Don't get me wrong, it's a very good question, but it could still be better. –  Greg Jackson Jun 22 '11 at 20:50

2 Answers 2

up vote 2 down vote accepted
+100

Protocol

Yes, this is going to sound like a cop-out but it's really up to you. Honestly, what you've described sounds a heck of a lot like IRC, but XMPP is quite extensible and widely used, so it's probably the easiest non-IRC to get working and to get support for. You're going to be able to find a lot of examples for both platforms, and likely even already-prepared libraries, if you want to go that direction. I'm not going to go recommend any, but a quick search should be a very useful tool here. There's no one right answer, but XMPP is certainly not a bad choice.

Cloud Service

Both Azure and AWS are very good services. A lot of high-profile or important applications run on each of them. One of the reasons I tend to favor Azure over AWS, however, is that Microsoft really tries to make it easy for you to get it. If you haven't yet, I would look into Bizspark, which, if you get approved for, will give you, among other things, a free small instance of Azure. To be fair, Amazon does the same kind of thing, but they seem to give you a little bit less, and only for a year (Bizspark is for 3 years). On the other hand, Bizspark actually requires that you get approved, while Amazon really just gives it to you pretty easily.

All in all, either is really a good service to go with, and both Microsoft and Amazon tend to be very committed to helping developers get things done, so you can't go wrong either way. The best way of deciding is to look at the features they offer compared to what you need, and the pricing for your minimum and ideal levels. For example, if you did want to support Windows Phone, Azure might be a better option, because they work well together, but if you wanted to leverage fulfilment services and ship tshirts or coffee mugs or anything like that in connection, Amazon might be the better choice (Note: Don't read into either of these; I purposely picked two scenarios that you didn't mention just to give an example of some of the unique features of the services.)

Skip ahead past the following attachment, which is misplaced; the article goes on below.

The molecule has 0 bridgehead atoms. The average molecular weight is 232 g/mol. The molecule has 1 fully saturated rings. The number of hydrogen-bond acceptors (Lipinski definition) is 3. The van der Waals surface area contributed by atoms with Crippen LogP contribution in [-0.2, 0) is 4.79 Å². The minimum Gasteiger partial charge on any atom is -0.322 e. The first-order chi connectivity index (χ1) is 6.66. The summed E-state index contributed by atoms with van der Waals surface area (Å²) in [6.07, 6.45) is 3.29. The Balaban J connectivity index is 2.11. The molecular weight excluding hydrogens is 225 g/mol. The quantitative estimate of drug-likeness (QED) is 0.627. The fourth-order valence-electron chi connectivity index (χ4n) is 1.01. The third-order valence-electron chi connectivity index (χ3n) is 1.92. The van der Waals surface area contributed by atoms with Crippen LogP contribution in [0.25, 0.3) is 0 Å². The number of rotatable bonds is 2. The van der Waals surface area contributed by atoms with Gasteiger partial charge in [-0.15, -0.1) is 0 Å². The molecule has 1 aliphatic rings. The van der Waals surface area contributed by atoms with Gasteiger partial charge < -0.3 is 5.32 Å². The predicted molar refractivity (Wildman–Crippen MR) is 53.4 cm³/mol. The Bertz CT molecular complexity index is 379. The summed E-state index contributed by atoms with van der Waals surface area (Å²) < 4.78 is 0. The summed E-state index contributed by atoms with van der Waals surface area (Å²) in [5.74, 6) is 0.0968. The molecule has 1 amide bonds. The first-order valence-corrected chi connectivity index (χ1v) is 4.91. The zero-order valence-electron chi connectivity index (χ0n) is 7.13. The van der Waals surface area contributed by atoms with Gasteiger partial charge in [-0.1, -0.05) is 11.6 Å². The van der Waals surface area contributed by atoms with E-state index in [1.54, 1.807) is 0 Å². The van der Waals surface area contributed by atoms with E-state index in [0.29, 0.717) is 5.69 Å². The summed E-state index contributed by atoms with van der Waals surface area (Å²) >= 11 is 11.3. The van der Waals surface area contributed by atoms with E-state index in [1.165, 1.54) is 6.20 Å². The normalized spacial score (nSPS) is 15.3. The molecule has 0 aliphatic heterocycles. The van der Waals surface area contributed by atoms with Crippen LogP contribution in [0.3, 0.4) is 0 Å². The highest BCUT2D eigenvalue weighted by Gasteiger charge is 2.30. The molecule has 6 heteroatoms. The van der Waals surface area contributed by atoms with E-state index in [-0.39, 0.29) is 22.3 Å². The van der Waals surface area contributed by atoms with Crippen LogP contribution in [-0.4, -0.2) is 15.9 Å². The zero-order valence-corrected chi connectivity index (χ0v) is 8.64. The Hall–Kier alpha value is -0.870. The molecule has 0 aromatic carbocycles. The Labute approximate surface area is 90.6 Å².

As for the Elastic Load Balancing and Auto Scaling, that's just AWS branding what cloud servers in general do. All decent cloud services will make scaling your system technologically negligible, at least from their side (if you happen to have bad code that doesn't scale well, you can't really blame it on them...). So yes, those are good things, but everyone has them, so they shouldn't be a decision maker.

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Thank you for your answer. It definitely helped me think more about what is actually going to be required, and clarified my thoughts on other areas. Cheers. –  Jon Jun 22 '11 at 20:48
    
IRC was the first thing that popped into my head as well. It's an extremely well documented and simple protocol, and well designed for scaling up to large numbers of users. –  Cercerilla Jun 23 '11 at 20:26

I don't know anything about chat protocols so I will skip to the cloud bit.

I don't like the idea of hosting a whole presence in the cloud.

Why not start with 2 small virtual server’s setup in failover mode? There are providers who offer enough facilities to balance 2 small virtual instances geographically for $40 a month.

As you grow, increase/decrease your virtual instance size/quantity as required while using the cloud for bursting. VPS is cheaper than hourly instances used full time.

It seems to me that your system can be partitioned easily based on chat rooms. Different resources host different chat rooms – and they move around based on the number of concurrent users to approach near optimal distribution.

This leaves two technical challenges: 1: How do you migrate a room to a new server mid-flow? 2: How do you cope with a room that needs more resources than a single compute unit/vps unit?